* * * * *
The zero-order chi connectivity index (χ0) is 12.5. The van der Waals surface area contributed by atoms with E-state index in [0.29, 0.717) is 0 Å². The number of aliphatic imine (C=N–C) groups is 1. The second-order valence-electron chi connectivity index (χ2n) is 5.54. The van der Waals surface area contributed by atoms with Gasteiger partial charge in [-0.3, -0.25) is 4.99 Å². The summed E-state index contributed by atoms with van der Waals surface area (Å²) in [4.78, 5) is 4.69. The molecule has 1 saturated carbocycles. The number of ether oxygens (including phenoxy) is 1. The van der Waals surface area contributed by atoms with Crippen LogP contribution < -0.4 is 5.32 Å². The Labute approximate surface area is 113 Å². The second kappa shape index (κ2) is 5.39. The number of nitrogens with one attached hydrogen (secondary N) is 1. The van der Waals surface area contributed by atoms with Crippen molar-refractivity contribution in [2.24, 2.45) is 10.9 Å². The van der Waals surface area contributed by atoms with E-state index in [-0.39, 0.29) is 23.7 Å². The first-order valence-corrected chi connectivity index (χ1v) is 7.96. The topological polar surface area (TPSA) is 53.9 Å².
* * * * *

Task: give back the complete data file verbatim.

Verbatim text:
The zero-order chi connectivity index (χ0) is 12.5. The van der Waals surface area contributed by atoms with E-state index in [0.29, 0.717) is 0 Å². The number of aliphatic imine (C=N–C) groups is 1. The second-order valence-electron chi connectivity index (χ2n) is 5.54. The van der Waals surface area contributed by atoms with Gasteiger partial charge in [-0.3, -0.25) is 4.99 Å². The summed E-state index contributed by atoms with van der Waals surface area (Å²) in [4.78, 5) is 4.69. The molecule has 1 saturated carbocycles. The number of ether oxygens (including phenoxy) is 1. The van der Waals surface area contributed by atoms with Crippen LogP contribution < -0.4 is 5.32 Å². The Labute approximate surface area is 113 Å². The second kappa shape index (κ2) is 5.39. The number of nitrogens with one attached hydrogen (secondary N) is 1. The van der Waals surface area contributed by atoms with Crippen molar-refractivity contribution in [2.24, 2.45) is 10.9 Å². The van der Waals surface area contributed by atoms with E-state index in [-0.39, 0.29) is 23.7 Å². The first-order valence-corrected chi connectivity index (χ1v) is 7.96. The topological polar surface area (TPSA) is 53.9 Å².